Would you accept from a student the sentence beginning "While watching. . .Reno 911. . . Clemmie used an interesting term."? Who was watching Reno 911?? Certainly it was you, not Clemmie, as this structure indicates.

[The dangling participle dangles no more! —Ed.]
Wednesday August 7th 2013, 5:11 AM
Comment by: E H. (Bristol United Kingdom)
Somewhere in the ether there's a 'euphemism imp', busy slipping 'language improvements' into our writing.
Wednesday August 7th 2013, 8:57 AM
Comment by: Orin Hargraves (CO)Visual Thesaurus Contributor
At my university the new term for 'cataloguer' is 'metadata librarian'. Excellent job title upgrade, I ween.
Wednesday August 7th 2013, 9:22 AM
Comment by: Roberta M. (Redmond, WA)
How can one possibly euphemize (?) librarian? There is no holier occupation! Librarians saved my life.
Wednesday August 7th 2013, 11:08 AM
Comment by: Peter C. (Santa Barbara, CA)
Isn't poor Clemmie more guilty of malapropism than euphemism? She likely meant to say "presentable" (which itself might be rebranded as displaying "beauty-inspired looks").
Wednesday August 7th 2013, 11:46 AM
Comment by: Alison T. (Charlotte, NC)
I assume you mean that your friend used the term "Diaper Genie" to indicate a run-of-the-mill bucket with a lid that contains dirty nappies. Diaper Genie is a brand, and it refers to the mechanism that rolls the use diapers up in a long tube of plastic as you throw them away, thus (supposedly) locking up odor and also creating the most horrible sausage of all time. On second thought, all sausage is pretty horrible. Anyway, if Alison actually used a Diaper Genie, then it wouldn't be a euphemism and frankly, if she didn't, I think that changes its status to that of a new coinage in which the brand name represents doing the thing, like Xerox.
Wednesday August 7th 2013, 4:00 PM
Comment by: joan G.
Food packaging is a never ending source of malarkey. Cheese Food is a favorite, as there is no cheese in the product and the ingredients that are formed into a cheese-like shape are not real food.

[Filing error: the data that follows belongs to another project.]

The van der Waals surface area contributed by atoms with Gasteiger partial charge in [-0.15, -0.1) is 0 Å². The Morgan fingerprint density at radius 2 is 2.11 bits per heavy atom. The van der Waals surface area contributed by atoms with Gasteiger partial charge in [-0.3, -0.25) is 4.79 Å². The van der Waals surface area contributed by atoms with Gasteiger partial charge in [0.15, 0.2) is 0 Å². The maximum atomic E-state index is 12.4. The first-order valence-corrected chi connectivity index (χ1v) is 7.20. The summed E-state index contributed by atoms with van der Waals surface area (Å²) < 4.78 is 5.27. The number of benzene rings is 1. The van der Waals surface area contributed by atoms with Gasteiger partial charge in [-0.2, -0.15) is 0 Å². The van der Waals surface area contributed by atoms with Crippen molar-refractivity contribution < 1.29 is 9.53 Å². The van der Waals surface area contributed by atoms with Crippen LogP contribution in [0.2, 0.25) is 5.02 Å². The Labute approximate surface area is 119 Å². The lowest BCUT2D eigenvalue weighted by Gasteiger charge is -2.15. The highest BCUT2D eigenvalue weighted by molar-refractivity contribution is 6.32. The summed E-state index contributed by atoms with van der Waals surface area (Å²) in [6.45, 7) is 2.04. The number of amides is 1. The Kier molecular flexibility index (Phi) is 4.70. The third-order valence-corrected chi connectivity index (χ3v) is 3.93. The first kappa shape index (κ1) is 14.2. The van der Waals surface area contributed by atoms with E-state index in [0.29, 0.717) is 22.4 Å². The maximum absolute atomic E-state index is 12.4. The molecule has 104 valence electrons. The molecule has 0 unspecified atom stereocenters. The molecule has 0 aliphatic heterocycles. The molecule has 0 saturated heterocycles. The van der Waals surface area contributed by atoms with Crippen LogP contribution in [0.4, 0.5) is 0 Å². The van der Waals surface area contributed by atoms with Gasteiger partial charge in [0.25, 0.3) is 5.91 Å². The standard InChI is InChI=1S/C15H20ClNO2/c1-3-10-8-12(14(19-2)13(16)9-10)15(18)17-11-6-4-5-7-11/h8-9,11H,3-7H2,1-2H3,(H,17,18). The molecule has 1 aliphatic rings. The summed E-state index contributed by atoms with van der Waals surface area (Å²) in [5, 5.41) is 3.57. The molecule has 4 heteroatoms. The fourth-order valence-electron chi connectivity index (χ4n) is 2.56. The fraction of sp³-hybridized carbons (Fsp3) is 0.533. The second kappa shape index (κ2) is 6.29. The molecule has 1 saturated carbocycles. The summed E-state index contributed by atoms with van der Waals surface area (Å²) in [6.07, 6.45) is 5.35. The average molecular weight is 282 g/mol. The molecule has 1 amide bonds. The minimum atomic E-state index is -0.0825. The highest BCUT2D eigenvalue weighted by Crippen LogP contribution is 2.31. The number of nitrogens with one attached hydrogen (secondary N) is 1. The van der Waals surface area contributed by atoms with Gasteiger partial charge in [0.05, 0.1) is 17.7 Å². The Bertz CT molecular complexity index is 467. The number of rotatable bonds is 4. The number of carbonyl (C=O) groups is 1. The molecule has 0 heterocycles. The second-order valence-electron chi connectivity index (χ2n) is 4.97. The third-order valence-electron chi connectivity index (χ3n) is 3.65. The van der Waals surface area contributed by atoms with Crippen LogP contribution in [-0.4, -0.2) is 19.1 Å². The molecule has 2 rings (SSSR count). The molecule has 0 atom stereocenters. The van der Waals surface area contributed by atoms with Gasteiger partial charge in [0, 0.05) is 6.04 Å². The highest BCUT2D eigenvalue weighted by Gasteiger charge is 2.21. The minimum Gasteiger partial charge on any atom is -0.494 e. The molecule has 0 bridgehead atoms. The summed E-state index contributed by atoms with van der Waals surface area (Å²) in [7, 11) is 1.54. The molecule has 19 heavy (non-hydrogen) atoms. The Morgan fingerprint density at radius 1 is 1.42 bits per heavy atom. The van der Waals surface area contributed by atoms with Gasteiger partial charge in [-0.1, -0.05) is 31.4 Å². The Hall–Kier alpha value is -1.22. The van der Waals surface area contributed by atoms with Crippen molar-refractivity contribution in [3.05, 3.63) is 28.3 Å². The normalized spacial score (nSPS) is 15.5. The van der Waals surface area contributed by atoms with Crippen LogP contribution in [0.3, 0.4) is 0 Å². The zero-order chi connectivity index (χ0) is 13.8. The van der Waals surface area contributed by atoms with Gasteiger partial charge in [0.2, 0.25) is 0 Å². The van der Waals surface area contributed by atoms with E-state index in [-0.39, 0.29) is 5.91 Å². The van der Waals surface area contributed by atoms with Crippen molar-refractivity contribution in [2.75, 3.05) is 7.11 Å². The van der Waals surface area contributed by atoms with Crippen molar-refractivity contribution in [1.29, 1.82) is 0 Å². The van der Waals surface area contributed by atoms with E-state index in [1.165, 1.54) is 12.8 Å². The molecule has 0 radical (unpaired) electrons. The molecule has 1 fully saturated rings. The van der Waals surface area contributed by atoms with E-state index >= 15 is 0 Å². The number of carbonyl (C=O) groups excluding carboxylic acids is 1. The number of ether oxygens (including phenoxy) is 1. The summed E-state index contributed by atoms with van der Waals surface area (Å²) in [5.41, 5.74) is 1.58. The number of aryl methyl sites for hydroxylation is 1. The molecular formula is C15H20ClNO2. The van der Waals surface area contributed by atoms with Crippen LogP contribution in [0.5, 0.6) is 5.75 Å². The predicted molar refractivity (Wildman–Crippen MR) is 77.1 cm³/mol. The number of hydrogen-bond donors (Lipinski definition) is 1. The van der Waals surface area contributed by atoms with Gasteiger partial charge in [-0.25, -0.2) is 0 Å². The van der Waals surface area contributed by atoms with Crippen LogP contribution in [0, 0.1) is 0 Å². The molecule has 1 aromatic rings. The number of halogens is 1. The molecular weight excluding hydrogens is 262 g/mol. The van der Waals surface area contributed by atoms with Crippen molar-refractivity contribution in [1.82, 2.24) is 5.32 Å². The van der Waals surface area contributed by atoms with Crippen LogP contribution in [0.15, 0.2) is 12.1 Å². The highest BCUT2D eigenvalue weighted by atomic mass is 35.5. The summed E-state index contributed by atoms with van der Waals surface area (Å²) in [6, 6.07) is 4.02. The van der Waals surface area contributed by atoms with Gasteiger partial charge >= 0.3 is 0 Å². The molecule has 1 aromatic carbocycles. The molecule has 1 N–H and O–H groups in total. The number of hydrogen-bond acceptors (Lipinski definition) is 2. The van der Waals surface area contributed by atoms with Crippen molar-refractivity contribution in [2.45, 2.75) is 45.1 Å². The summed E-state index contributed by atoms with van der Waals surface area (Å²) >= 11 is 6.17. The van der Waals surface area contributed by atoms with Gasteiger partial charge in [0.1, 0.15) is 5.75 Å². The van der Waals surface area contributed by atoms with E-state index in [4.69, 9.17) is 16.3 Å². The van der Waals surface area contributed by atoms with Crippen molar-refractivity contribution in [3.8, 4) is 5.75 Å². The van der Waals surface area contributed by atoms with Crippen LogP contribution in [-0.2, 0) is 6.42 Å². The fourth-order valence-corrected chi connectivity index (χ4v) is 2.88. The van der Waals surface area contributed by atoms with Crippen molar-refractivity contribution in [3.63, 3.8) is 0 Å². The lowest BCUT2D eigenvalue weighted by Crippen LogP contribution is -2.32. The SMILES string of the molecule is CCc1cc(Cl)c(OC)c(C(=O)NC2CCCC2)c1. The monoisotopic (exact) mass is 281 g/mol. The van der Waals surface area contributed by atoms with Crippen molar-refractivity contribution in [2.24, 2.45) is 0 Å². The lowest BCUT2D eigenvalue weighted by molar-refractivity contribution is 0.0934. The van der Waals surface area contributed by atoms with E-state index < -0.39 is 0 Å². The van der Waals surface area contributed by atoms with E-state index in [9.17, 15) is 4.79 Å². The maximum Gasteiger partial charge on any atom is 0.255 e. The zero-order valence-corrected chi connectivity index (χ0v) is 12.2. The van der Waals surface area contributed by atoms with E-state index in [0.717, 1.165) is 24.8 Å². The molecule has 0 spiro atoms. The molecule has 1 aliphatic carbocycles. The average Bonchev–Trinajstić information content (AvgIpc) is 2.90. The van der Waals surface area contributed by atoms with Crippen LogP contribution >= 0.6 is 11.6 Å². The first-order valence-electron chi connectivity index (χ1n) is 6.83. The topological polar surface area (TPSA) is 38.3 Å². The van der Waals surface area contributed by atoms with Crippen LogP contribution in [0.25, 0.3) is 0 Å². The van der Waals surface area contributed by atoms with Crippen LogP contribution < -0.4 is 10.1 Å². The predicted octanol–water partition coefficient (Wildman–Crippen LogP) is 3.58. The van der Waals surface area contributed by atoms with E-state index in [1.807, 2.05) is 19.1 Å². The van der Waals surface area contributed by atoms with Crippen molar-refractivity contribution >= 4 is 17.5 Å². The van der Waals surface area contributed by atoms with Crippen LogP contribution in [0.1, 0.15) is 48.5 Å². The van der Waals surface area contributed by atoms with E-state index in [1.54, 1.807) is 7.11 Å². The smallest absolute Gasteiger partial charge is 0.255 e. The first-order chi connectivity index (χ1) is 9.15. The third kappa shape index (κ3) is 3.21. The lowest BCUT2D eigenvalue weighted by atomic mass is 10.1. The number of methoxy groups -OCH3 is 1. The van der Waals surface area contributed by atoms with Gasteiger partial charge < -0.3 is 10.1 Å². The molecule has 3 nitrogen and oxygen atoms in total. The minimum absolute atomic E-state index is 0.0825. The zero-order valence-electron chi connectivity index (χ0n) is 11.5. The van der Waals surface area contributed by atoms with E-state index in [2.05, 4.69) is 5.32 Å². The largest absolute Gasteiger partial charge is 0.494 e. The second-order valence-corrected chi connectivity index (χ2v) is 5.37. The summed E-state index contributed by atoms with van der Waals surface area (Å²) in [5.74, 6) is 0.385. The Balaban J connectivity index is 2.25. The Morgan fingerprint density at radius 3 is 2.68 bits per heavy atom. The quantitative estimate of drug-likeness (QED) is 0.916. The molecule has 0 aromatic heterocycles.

Thursday August 8th 2013, 2:15 AM
Comment by: Joann Z. (Rockford, IL)
Political euphemisms are the best.

CHARLES KRAUTHAMMER: Evacuation is not an evacuation, it is an ordered departure. I would have thought ordered departure is what happens at [Reagan] National Airport every couple of hours when a plane takes off on time. A coup in Egypt isn't a coup, it’s a change of government. The war in Afghanistan isn’t really a war, it’s an overseas contingency operation. What happened in Benghazi was not really a terror attack, it was a spontaneous riot. As the Secretary of State at the time said, 'what difference does it make?'

This is the first administration in history ever to launch a lexicological war on the enemy.
Thursday August 8th 2013, 9:28 AM
Comment by: Chandru S. (Chaska, MN)
being in the 'or better' category myself, i always thought 'improperly dependent' means a parasite!
Thursday August 8th 2013, 11:25 AM
Comment by: Nancy FriedmanVisual Thesaurus Contributor
In fashion copy, "couture-inspired" translates to "a knockoff you may actually be able to afford."
Thursday August 8th 2013, 12:10 PM
Comment by: Judy L. (Bellevue, WA)
@ Ed. On behalf of the few of us in the world who still notice (and endlessly wring our hands over)such things, thanks for the fix, which now correctly identifies the subject of the sentence.
Thursday August 8th 2013, 3:10 PM
Comment by: Talia G. (Los Angeles, CA)
Disagree with a number of your points but, oh, so enjoyed your article!
Thursday August 8th 2013, 4:52 PM
Comment by: Judith J.
Very funny. Thanks, we needed this. Almost-TGIF.
Thursday August 8th 2013, 10:13 PM
Comment by: Mike P. (Seattle, WA)Visual Thesaurus Contributor
>Southern gentleman's engineering

I hope that you're familiar with the many roundups of particularly noteworthy examples. Here's one such collection:

Saturday August 10th 2013, 8:17 PM
Comment by: Susan C.
Always enjoy your articles, Mark.

Here's one I've been meaning to send you and when I saw it again yesterday I made a mental note:

fractionally deeded ownership

While it can related to other kinds of assets like planes, for real estate, this is a new spin on timeshares also called "Private Residence Clubs*." (The main difference is that you buy a share of deeded property, not just the right to use it but you still share your time there.)

There seems to be a rule of thumb for such euphemisms that you have to string three words together that then have to be looked up to understand the true meaning of them.

*not to be confused with a "Destination Club"
Tuesday August 13th 2013, 3:45 PM
Comment by: Craig J.
I believe "job creator" is not so much a euphemism as a description; poor people don't do much hiring, rich people do. Rich jerks, like poor jerks, are just a sub-set of a larger class. Full disclosure: I am not a rich people (within the context of American society), just a student of economics who reads business news for entertainment, and idly dreams of being rich.

Thanks to Susan C. (comment immediately above)for the term "fractionally deeded ownership". I am enmeshed in negotiations to pay a time share company for the privilege of giving back my 87 year old father's Broward county timeshare. He can't just walk away because he has a deed on a week a year of usufruct for a suite in a decaying condo. No control over the property, nothing a surveyor could post on a map, but no way to just abandon this body of death. If anything ever screamed out for a euphemism to hide its true nature, this is it. "Fractional ownership" is a lot like "publically owned"; if you want find out just how much ownership right you have in "public property", try to exercise your rights independently of the governmental authority in charge.